Encrypted cross-border payments, explained

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C & rsquo; is cheaper and faster & hellip; and could also help fight money laundering.

There is a lot of excitement surrounding how crypto could transform cross-border payments as we know them & mdash; make remittances, where workers from foreign countries send remittances to their relatives at home, much cheaper.

At present, & nbsp; The World Bank estimates that remittances sent through fiat channels result in an average fee of 6.75%. For someone with a modest income, this can take a substantial portion of their income. Although this is less than the 9.67% billed in 2009, there is still a long way to go. In the early 2010s, the G8 and G20 set a goal of reducing remittance costs to 5% & mdash; and the United Nations & rsquo; The Sustainable Development Goals also set a target of 3% by 2030.

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Cryptocurrencies could help achieve these goals much faster. & Nbsp; Blockchain has the potential to reduce transaction costs by 40% to 80%, according to figures from Deloitte. But the benefits may not end there. Right now, it can take three to five business days for funds to flow through old-fashioned wired networks & mdash; not ideal for someone who needs money in a hurry. But on some blockchains, it is possible for payments to be confirmed within seconds.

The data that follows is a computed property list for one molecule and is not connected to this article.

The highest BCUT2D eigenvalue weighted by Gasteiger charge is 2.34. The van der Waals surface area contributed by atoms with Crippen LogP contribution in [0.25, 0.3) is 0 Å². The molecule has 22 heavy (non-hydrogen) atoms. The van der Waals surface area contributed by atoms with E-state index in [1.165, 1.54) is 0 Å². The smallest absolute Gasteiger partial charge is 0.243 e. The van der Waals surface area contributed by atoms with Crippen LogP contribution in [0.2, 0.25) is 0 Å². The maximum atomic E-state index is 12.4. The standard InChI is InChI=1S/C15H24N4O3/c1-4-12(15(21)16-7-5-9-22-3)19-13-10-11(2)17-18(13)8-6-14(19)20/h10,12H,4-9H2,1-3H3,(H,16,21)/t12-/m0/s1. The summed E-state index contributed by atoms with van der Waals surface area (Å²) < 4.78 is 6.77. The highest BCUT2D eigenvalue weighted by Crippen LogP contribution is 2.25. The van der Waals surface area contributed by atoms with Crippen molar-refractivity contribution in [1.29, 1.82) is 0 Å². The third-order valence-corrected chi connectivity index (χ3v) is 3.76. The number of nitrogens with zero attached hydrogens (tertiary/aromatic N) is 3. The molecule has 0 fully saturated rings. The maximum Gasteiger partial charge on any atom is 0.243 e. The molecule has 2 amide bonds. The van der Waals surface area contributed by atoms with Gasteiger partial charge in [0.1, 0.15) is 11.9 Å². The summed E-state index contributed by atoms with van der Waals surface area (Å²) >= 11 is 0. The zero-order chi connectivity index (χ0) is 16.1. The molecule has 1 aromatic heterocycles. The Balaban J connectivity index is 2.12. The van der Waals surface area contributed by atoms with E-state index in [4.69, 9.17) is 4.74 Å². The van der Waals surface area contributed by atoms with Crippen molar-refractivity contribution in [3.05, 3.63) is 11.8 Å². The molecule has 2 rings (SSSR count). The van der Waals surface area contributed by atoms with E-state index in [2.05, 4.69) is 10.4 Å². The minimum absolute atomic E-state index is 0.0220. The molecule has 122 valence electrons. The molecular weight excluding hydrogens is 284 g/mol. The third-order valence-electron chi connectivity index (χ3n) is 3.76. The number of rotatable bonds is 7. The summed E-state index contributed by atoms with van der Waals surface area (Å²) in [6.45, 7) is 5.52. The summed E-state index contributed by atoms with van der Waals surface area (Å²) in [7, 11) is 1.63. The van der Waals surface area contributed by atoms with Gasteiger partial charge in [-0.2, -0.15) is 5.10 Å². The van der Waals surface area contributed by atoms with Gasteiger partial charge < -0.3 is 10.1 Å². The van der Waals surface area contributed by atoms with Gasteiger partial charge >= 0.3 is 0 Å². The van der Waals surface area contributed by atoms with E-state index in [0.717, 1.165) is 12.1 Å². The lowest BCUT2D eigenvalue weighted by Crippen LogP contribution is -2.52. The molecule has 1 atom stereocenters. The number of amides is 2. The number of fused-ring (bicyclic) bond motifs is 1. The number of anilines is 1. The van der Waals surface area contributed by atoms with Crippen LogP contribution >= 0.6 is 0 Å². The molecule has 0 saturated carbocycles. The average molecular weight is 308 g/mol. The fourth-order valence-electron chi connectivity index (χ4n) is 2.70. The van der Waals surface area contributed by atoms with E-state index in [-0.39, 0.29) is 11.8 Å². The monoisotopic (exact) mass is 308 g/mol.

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The benefits may not end there. As Deloitte notes, blockchain transactions can be data rich & mdash; which means that metadata can be transmitted end to end. All of this can help fight money laundering and terrorist financing, two areas of concern to regulators. Many crypto platforms have also introduced Know Your Customer checks to verify users.

One of the crucial benefits that cryptocurrencies can offer is to unlock access to financial services for the unbanked. & Nbsp; Research suggests that 80% of consumers in sub-Saharan Africa fall into this category & mdash; and worldwide, a total of 1.7 billion people do not have a bank account. There can be a multitude of reasons for this. Financial institutions may not operate in their geographic area, these services may be too expensive, or consumers may lack confidence.

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